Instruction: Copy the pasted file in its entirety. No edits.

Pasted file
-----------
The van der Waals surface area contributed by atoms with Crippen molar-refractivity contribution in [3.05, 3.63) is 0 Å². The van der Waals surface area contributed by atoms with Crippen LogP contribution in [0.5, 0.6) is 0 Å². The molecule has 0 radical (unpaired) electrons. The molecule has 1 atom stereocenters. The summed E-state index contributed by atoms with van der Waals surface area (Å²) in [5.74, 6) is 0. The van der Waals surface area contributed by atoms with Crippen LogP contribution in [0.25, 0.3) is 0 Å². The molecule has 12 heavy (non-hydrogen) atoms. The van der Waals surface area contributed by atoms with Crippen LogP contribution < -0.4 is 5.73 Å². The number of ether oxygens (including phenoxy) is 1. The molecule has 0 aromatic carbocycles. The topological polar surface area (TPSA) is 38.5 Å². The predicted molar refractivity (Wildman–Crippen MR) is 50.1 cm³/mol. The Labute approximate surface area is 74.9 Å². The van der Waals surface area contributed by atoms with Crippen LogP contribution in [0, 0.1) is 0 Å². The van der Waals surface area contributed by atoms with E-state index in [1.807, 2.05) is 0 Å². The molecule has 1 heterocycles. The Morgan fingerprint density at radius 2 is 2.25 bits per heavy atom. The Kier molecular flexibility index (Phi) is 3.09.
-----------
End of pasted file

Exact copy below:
The van der Waals surface area contributed by atoms with Crippen molar-refractivity contribution in [3.05, 3.63) is 0 Å². The van der Waals surface area contributed by atoms with Crippen LogP contribution in [0.5, 0.6) is 0 Å². The molecule has 0 radical (unpaired) electrons. The molecule has 1 atom stereocenters. The summed E-state index contributed by atoms with van der Waals surface area (Å²) in [5.74, 6) is 0. The van der Waals surface area contributed by atoms with Crippen LogP contribution in [0.25, 0.3) is 0 Å². The molecule has 12 heavy (non-hydrogen) atoms. The van der Waals surface area contributed by atoms with Crippen LogP contribution < -0.4 is 5.73 Å². The number of ether oxygens (including phenoxy) is 1. The molecule has 0 aromatic carbocycles. The topological polar surface area (TPSA) is 38.5 Å². The predicted molar refractivity (Wildman–Crippen MR) is 50.1 cm³/mol. The Labute approximate surface area is 74.9 Å². The van der Waals surface area contributed by atoms with Crippen LogP contribution in [0, 0.1) is 0 Å². The van der Waals surface area contributed by atoms with E-state index in [1.807, 2.05) is 0 Å². The molecule has 1 heterocycles. The Morgan fingerprint density at radius 2 is 2.25 bits per heavy atom. The Kier molecular flexibility index (Phi) is 3.09.